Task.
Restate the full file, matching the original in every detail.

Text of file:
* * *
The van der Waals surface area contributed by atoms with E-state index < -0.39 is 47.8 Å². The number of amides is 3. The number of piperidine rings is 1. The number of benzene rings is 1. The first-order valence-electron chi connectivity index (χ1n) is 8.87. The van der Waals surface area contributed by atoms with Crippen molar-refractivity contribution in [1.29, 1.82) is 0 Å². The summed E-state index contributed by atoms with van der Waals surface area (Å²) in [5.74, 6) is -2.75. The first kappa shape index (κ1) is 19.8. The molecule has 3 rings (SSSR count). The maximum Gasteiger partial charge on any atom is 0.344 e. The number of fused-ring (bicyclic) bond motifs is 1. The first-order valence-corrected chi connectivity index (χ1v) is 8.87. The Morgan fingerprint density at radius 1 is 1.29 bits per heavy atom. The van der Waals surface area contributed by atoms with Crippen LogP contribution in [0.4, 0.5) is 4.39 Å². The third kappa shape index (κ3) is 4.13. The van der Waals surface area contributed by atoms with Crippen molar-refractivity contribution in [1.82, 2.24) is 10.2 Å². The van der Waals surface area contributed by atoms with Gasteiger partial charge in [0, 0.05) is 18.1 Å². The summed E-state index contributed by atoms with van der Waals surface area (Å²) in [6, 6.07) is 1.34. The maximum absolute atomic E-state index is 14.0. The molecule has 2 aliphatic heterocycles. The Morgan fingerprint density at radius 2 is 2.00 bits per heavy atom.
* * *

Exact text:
The van der Waals surface area contributed by atoms with E-state index < -0.39 is 47.8 Å². The number of amides is 3. The number of piperidine rings is 1. The number of benzene rings is 1. The first-order valence-electron chi connectivity index (χ1n) is 8.87. The van der Waals surface area contributed by atoms with Crippen molar-refractivity contribution in [1.29, 1.82) is 0 Å². The summed E-state index contributed by atoms with van der Waals surface area (Å²) in [5.74, 6) is -2.75. The first kappa shape index (κ1) is 19.8. The molecule has 3 rings (SSSR count). The maximum Gasteiger partial charge on any atom is 0.344 e. The number of fused-ring (bicyclic) bond motifs is 1. The first-order valence-corrected chi connectivity index (χ1v) is 8.87. The Morgan fingerprint density at radius 1 is 1.29 bits per heavy atom. The van der Waals surface area contributed by atoms with Crippen LogP contribution in [0.4, 0.5) is 4.39 Å². The third kappa shape index (κ3) is 4.13. The van der Waals surface area contributed by atoms with Crippen molar-refractivity contribution in [1.82, 2.24) is 10.2 Å². The van der Waals surface area contributed by atoms with Gasteiger partial charge in [0, 0.05) is 18.1 Å². The summed E-state index contributed by atoms with van der Waals surface area (Å²) in [6, 6.07) is 1.34. The maximum absolute atomic E-state index is 14.0. The molecule has 2 aliphatic heterocycles. The Morgan fingerprint density at radius 2 is 2.00 bits per heavy atom.